Kingdom to Commune: Protestant Pacifist Culture between World War I and the Vietnam Era

Kingdom to Commune: Protestant Pacifist Culture between World War I and the Vietnam Era

by Patricia Appelbaum

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Overview

American religious pacifism is usually explained in terms of its practitioners' ethical and philosophical commitments. Patricia Appelbaum argues that Protestant pacifism, which constituted the religious center of the large-scale peace movement in the United States after World War I, is best understood as a culture that developed dynamically in the broader context of American religious, historical, and social currents. The book begins and ends with biographical profiles of two very different pacifists, Harold Gray and Marjorie Swann. Their stories distill the changing religious culture of American pacifism revealed in the book.

Product Details

ISBN-13: 9780807859384
Publisher: The University of North Carolina Press
Publication date: 05/15/2014
Pages: 344
Product dimensions: 21.60(w) x 14.30(h) x 1.10(d)

About the Author

Patricia Appelbaum is an independent scholar living in Amherst, Massachusetts.

Table of Contents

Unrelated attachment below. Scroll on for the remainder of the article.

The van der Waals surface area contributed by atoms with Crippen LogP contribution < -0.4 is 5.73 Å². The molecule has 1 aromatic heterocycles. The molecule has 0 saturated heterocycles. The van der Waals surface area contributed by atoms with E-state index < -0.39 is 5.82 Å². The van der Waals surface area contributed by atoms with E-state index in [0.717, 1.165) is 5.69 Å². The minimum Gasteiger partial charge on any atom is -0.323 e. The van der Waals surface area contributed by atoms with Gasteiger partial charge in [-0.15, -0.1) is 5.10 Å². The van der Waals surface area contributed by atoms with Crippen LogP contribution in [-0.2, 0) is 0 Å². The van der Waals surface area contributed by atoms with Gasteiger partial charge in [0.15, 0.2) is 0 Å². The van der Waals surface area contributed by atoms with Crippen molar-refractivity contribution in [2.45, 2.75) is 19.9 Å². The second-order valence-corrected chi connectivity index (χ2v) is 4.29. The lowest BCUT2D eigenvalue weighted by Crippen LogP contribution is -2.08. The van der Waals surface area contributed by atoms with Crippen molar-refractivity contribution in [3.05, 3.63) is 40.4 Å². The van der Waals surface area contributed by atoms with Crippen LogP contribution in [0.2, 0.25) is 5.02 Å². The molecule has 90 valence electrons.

Contents

Acknowledgments
Introduction
Chapter 1. "Character 'Bad'": Harold Gray
Chapter 2. From YMCA to CPS: Pacifist Social Networks
Chapter 3. The Protestant Heart: Pacifist Theology
Chapter 4. The Pacifist Vernacular
Chapter 5. Performing Pacifism: Worship, Plays, and Pageants
Chapter 6. Swords and Plowshares: Pacifist Iconography
Chapter 7. "The Practice of the Presence": Pacifist Spirituality
Chapter 8. Training for Peace: Richard Gregg and the Realignment of Pacifist Life
Chapter 9. Milking Goats for Peace: A New Paradigm
Chapter 10. "Victories without Violence": Pacifist Stories
Chapter 11. "Bad Mother": Marjorie Swann
Epilogue
Appendix: Hymn Texts
Notes
Bibliography

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From the Publisher

"Appelbaum's treatment of mainstream Protestant pacifist culture in the decades surrounding World War II is a provocative look at pacifist thinking and practice in the relatively recent past. It is a valuable resource for scholars and students of religious and peace history.—Rachel Waltner Goossen, author of Women Against the Good War: Conscientious Objection and Gender on the American Home Front, 1941-47

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